From Good Looks to Substance:

Savannah’s Numerous Attempts at Self-preservation

by

Udo Greinacher

Keywords

  • Savannah
  • historic preservation
  • gentrification
  • tourism
  • literature
  • film & education

For over a century, many American cities have turned their downtowns into derelict environments. These areas contain unique architectural features and have made huge investments in infrastructure that would be costly to recreate elsewhere. As a result, many organizations, individuals, and communities have tried to return historic downtowns to profitability by restoring their centers and preserving their city's heritage.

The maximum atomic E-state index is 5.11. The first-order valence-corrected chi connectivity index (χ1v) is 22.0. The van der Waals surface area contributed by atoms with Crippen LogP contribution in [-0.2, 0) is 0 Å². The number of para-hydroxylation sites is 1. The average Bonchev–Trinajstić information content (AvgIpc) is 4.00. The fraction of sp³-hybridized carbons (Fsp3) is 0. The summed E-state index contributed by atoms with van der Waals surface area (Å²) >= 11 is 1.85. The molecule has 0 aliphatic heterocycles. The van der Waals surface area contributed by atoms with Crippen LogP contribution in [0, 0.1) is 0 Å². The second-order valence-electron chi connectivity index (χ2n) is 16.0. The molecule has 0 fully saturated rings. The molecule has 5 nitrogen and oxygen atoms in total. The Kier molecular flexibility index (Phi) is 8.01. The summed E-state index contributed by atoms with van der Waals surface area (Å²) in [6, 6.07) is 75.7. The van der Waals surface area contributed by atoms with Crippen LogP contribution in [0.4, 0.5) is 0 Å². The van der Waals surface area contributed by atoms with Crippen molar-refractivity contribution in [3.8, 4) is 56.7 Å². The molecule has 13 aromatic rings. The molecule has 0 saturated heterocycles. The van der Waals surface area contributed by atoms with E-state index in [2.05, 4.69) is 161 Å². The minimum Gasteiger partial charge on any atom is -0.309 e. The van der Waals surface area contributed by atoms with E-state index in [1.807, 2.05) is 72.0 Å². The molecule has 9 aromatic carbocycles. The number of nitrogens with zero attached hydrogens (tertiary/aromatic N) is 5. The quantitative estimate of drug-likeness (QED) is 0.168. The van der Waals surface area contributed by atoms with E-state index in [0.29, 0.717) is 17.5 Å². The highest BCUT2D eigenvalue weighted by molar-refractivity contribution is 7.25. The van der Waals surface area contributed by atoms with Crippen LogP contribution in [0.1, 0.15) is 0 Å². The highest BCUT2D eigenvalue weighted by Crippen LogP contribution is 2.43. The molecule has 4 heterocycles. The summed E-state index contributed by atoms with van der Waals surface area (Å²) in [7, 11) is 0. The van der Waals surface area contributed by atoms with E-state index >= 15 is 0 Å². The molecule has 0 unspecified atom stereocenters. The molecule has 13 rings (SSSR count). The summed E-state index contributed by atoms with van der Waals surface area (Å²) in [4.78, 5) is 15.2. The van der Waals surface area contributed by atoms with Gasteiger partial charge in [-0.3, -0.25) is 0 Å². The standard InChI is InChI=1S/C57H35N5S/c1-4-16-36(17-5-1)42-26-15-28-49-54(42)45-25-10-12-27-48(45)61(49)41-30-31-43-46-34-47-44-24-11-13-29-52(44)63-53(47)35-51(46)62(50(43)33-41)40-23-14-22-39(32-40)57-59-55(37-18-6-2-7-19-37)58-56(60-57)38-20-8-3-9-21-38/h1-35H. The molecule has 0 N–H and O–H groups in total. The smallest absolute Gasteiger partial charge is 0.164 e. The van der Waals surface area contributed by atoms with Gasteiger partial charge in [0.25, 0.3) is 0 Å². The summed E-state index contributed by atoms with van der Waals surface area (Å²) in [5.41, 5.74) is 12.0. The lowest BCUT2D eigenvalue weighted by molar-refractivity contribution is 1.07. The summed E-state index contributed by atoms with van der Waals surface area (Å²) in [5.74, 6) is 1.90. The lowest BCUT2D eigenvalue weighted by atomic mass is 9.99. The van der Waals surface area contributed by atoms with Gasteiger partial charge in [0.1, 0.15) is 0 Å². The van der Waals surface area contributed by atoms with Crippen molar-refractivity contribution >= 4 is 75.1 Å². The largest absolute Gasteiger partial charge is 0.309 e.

This essay analyzes the different strategies and practices used to preserve the historical center of Savannah, Georgia. It is a colorful history that begins with the civil disobedience of seven feisty elderly women in the 1950s. Several years later, the city's core received designation as a National Historic Landmark. Eventually, Hollywood producers gave it a starring role in John Berendt's Midnight in the Garden of Good and Evil. Each of these attempts to marry heritage with urban revitalization eventually lost its effectiveness and led to calls for further action. Savannah's most recent attempt to transform itself into a college town has been the most successful solution thus far. This article introduces each strategy as well as the people and motivations behind it, traces the impact of each strategy's application on the physical and social fabric of the city, evaluates the relative success of each strategy, and discusses their applicability for the rejuvenation of other cities.